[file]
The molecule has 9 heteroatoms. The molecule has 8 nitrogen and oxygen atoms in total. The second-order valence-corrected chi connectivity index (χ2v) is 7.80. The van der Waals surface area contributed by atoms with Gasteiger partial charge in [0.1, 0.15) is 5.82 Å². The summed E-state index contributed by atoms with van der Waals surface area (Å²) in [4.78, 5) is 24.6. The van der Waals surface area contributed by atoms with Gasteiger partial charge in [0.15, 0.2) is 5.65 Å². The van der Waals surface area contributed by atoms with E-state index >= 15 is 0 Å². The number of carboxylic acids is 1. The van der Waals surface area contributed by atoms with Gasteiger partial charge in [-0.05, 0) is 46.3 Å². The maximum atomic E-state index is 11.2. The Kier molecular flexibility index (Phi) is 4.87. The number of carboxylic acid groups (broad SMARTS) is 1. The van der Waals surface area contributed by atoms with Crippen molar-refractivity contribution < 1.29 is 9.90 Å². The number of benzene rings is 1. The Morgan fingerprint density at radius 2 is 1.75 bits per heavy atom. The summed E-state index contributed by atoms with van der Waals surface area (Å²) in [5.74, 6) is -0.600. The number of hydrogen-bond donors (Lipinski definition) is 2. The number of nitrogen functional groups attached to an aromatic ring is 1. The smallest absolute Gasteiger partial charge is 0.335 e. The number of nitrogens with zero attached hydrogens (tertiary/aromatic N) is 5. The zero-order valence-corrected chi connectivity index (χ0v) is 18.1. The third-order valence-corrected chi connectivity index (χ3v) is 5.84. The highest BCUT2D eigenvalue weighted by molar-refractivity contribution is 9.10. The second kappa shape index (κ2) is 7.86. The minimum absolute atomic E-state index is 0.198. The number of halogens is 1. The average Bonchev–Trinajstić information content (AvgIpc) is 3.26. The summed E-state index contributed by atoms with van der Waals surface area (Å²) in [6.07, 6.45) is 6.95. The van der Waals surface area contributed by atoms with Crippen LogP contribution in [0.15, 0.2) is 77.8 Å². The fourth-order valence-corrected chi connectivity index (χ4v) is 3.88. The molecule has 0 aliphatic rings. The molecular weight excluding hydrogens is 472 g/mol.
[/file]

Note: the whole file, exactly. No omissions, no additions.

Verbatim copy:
The molecule has 9 heteroatoms. The molecule has 8 nitrogen and oxygen atoms in total. The second-order valence-corrected chi connectivity index (χ2v) is 7.80. The van der Waals surface area contributed by atoms with Gasteiger partial charge in [0.1, 0.15) is 5.82 Å². The summed E-state index contributed by atoms with van der Waals surface area (Å²) in [4.78, 5) is 24.6. The van der Waals surface area contributed by atoms with Gasteiger partial charge in [0.15, 0.2) is 5.65 Å². The van der Waals surface area contributed by atoms with E-state index >= 15 is 0 Å². The number of carboxylic acids is 1. The van der Waals surface area contributed by atoms with Gasteiger partial charge in [-0.05, 0) is 46.3 Å². The maximum atomic E-state index is 11.2. The Kier molecular flexibility index (Phi) is 4.87. The number of carboxylic acid groups (broad SMARTS) is 1. The van der Waals surface area contributed by atoms with Crippen molar-refractivity contribution < 1.29 is 9.90 Å². The number of benzene rings is 1. The Morgan fingerprint density at radius 2 is 1.75 bits per heavy atom. The summed E-state index contributed by atoms with van der Waals surface area (Å²) in [5.74, 6) is -0.600. The number of hydrogen-bond donors (Lipinski definition) is 2. The number of nitrogen functional groups attached to an aromatic ring is 1. The smallest absolute Gasteiger partial charge is 0.335 e. The number of nitrogens with zero attached hydrogens (tertiary/aromatic N) is 5. The zero-order valence-corrected chi connectivity index (χ0v) is 18.1. The third-order valence-corrected chi connectivity index (χ3v) is 5.84. The highest BCUT2D eigenvalue weighted by molar-refractivity contribution is 9.10. The second kappa shape index (κ2) is 7.86. The minimum absolute atomic E-state index is 0.198. The number of halogens is 1. The average Bonchev–Trinajstić information content (AvgIpc) is 3.26. The summed E-state index contributed by atoms with van der Waals surface area (Å²) in [6.07, 6.45) is 6.95. The van der Waals surface area contributed by atoms with Crippen LogP contribution in [0.15, 0.2) is 77.8 Å². The fourth-order valence-corrected chi connectivity index (χ4v) is 3.88. The molecule has 0 aliphatic rings. The molecular weight excluding hydrogens is 472 g/mol.